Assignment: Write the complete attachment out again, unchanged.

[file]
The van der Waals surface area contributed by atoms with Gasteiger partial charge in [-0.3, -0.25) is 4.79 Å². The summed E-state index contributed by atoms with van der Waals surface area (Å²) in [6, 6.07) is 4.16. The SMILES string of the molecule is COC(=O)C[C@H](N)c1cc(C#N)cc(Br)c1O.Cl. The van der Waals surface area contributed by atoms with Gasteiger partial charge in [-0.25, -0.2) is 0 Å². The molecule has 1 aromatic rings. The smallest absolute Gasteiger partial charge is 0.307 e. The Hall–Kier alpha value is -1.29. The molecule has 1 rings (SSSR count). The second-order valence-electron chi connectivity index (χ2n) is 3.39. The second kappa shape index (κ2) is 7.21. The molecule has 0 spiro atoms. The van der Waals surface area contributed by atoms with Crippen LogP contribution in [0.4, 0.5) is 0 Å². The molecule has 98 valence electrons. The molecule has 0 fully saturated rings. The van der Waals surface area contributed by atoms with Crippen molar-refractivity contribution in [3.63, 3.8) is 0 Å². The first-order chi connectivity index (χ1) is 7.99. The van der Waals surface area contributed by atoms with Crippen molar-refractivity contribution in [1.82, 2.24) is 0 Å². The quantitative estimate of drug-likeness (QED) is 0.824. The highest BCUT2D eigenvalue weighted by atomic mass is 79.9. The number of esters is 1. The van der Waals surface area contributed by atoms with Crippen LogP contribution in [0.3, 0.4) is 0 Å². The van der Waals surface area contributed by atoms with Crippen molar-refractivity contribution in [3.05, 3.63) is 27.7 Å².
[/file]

The van der Waals surface area contributed by atoms with Gasteiger partial charge in [-0.3, -0.25) is 4.79 Å². The summed E-state index contributed by atoms with van der Waals surface area (Å²) in [6, 6.07) is 4.16. The SMILES string of the molecule is COC(=O)C[C@H](N)c1cc(C#N)cc(Br)c1O.Cl. The van der Waals surface area contributed by atoms with Gasteiger partial charge in [-0.25, -0.2) is 0 Å². The molecule has 1 aromatic rings. The smallest absolute Gasteiger partial charge is 0.307 e. The Hall–Kier alpha value is -1.29. The molecule has 1 rings (SSSR count). The second-order valence-electron chi connectivity index (χ2n) is 3.39. The second kappa shape index (κ2) is 7.21. The molecule has 0 spiro atoms. The van der Waals surface area contributed by atoms with Crippen LogP contribution in [0.4, 0.5) is 0 Å². The molecule has 98 valence electrons. The molecule has 0 fully saturated rings. The van der Waals surface area contributed by atoms with Crippen molar-refractivity contribution in [3.63, 3.8) is 0 Å². The first-order chi connectivity index (χ1) is 7.99. The van der Waals surface area contributed by atoms with Crippen molar-refractivity contribution in [1.82, 2.24) is 0 Å². The quantitative estimate of drug-likeness (QED) is 0.824. The highest BCUT2D eigenvalue weighted by atomic mass is 79.9. The number of esters is 1. The van der Waals surface area contributed by atoms with Crippen LogP contribution in [0.3, 0.4) is 0 Å². The van der Waals surface area contributed by atoms with Crippen molar-refractivity contribution in [3.05, 3.63) is 27.7 Å².